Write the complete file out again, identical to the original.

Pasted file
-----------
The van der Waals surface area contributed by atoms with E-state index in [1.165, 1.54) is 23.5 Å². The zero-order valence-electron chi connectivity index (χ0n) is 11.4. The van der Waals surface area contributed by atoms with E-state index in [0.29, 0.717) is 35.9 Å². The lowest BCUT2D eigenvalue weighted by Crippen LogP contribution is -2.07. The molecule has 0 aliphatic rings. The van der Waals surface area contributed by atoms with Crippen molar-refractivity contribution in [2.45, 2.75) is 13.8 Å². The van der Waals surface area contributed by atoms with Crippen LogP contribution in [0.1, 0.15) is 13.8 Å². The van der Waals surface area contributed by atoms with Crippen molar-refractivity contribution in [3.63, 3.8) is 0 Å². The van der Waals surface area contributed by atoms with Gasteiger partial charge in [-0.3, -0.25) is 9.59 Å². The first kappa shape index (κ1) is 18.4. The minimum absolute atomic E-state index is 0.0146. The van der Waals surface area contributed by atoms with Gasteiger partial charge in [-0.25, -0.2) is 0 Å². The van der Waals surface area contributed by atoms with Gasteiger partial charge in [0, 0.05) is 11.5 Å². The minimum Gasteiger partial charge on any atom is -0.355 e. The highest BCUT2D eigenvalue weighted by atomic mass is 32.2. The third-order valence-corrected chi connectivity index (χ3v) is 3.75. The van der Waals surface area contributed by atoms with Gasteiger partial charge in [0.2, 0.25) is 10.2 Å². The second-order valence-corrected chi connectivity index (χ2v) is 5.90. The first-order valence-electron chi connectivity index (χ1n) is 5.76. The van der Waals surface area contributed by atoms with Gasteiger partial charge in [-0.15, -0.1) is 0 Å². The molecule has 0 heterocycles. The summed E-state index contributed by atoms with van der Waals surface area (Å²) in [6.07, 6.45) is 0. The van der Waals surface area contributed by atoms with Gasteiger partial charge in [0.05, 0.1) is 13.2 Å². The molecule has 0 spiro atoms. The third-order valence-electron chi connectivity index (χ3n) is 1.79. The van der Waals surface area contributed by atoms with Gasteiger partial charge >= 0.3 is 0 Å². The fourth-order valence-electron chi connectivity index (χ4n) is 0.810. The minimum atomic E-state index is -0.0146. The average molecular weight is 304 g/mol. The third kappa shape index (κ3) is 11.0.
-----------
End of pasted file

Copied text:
The van der Waals surface area contributed by atoms with E-state index in [1.165, 1.54) is 23.5 Å². The zero-order valence-electron chi connectivity index (χ0n) is 11.4. The van der Waals surface area contributed by atoms with E-state index in [0.29, 0.717) is 35.9 Å². The lowest BCUT2D eigenvalue weighted by Crippen LogP contribution is -2.07. The molecule has 0 aliphatic rings. The van der Waals surface area contributed by atoms with Crippen molar-refractivity contribution in [2.45, 2.75) is 13.8 Å². The van der Waals surface area contributed by atoms with Crippen LogP contribution in [0.1, 0.15) is 13.8 Å². The van der Waals surface area contributed by atoms with Crippen molar-refractivity contribution in [3.63, 3.8) is 0 Å². The van der Waals surface area contributed by atoms with Gasteiger partial charge in [-0.3, -0.25) is 9.59 Å². The first kappa shape index (κ1) is 18.4. The minimum absolute atomic E-state index is 0.0146. The van der Waals surface area contributed by atoms with Gasteiger partial charge in [-0.25, -0.2) is 0 Å². The van der Waals surface area contributed by atoms with Gasteiger partial charge in [0, 0.05) is 11.5 Å². The minimum Gasteiger partial charge on any atom is -0.355 e. The highest BCUT2D eigenvalue weighted by atomic mass is 32.2. The third-order valence-corrected chi connectivity index (χ3v) is 3.75. The van der Waals surface area contributed by atoms with Gasteiger partial charge in [0.2, 0.25) is 10.2 Å². The second-order valence-corrected chi connectivity index (χ2v) is 5.90. The first-order valence-electron chi connectivity index (χ1n) is 5.76. The van der Waals surface area contributed by atoms with Gasteiger partial charge in [-0.15, -0.1) is 0 Å². The molecule has 0 heterocycles. The summed E-state index contributed by atoms with van der Waals surface area (Å²) in [6.07, 6.45) is 0. The van der Waals surface area contributed by atoms with Gasteiger partial charge in [0.05, 0.1) is 13.2 Å². The molecule has 0 spiro atoms. The third-order valence-electron chi connectivity index (χ3n) is 1.79. The van der Waals surface area contributed by atoms with Gasteiger partial charge >= 0.3 is 0 Å². The fourth-order valence-electron chi connectivity index (χ4n) is 0.810. The minimum atomic E-state index is -0.0146. The average molecular weight is 304 g/mol. The third kappa shape index (κ3) is 11.0.